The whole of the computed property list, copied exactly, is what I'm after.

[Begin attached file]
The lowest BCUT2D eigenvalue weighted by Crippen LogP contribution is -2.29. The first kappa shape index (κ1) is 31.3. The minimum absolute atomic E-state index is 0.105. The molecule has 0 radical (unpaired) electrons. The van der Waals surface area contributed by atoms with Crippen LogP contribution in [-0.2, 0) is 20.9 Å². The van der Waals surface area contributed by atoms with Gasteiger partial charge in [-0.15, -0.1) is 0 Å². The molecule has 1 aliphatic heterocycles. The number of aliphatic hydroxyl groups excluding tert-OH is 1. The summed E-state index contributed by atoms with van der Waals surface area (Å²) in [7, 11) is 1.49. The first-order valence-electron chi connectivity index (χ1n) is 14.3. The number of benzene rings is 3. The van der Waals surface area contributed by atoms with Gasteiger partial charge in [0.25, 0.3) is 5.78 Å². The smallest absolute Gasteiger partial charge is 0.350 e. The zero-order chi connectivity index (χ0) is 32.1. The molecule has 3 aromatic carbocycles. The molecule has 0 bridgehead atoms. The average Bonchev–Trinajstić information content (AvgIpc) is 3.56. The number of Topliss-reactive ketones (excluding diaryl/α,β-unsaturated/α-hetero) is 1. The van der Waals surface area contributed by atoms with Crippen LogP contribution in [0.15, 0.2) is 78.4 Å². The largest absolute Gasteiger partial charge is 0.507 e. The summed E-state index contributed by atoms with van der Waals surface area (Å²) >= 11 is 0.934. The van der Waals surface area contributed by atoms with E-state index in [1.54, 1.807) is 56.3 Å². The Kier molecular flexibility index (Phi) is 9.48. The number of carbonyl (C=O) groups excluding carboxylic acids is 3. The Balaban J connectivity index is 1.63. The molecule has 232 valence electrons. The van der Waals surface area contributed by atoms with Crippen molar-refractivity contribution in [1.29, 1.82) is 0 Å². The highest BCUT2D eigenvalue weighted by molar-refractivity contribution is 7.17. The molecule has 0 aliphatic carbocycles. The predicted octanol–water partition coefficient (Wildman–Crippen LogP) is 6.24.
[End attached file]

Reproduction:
The lowest BCUT2D eigenvalue weighted by Crippen LogP contribution is -2.29. The first kappa shape index (κ1) is 31.3. The minimum absolute atomic E-state index is 0.105. The molecule has 0 radical (unpaired) electrons. The van der Waals surface area contributed by atoms with Crippen LogP contribution in [-0.2, 0) is 20.9 Å². The van der Waals surface area contributed by atoms with Gasteiger partial charge in [-0.15, -0.1) is 0 Å². The molecule has 1 aliphatic heterocycles. The number of aliphatic hydroxyl groups excluding tert-OH is 1. The summed E-state index contributed by atoms with van der Waals surface area (Å²) in [7, 11) is 1.49. The first-order valence-electron chi connectivity index (χ1n) is 14.3. The number of benzene rings is 3. The van der Waals surface area contributed by atoms with Gasteiger partial charge in [0.25, 0.3) is 5.78 Å². The smallest absolute Gasteiger partial charge is 0.350 e. The zero-order chi connectivity index (χ0) is 32.1. The molecule has 3 aromatic carbocycles. The molecule has 0 bridgehead atoms. The average Bonchev–Trinajstić information content (AvgIpc) is 3.56. The number of Topliss-reactive ketones (excluding diaryl/α,β-unsaturated/α-hetero) is 1. The van der Waals surface area contributed by atoms with Crippen LogP contribution in [0.15, 0.2) is 78.4 Å². The largest absolute Gasteiger partial charge is 0.507 e. The summed E-state index contributed by atoms with van der Waals surface area (Å²) >= 11 is 0.934. The van der Waals surface area contributed by atoms with E-state index in [1.54, 1.807) is 56.3 Å². The Kier molecular flexibility index (Phi) is 9.48. The number of carbonyl (C=O) groups excluding carboxylic acids is 3. The Balaban J connectivity index is 1.63. The molecule has 232 valence electrons. The van der Waals surface area contributed by atoms with Crippen molar-refractivity contribution in [1.29, 1.82) is 0 Å². The highest BCUT2D eigenvalue weighted by molar-refractivity contribution is 7.17. The molecule has 0 aliphatic carbocycles. The predicted octanol–water partition coefficient (Wildman–Crippen LogP) is 6.24.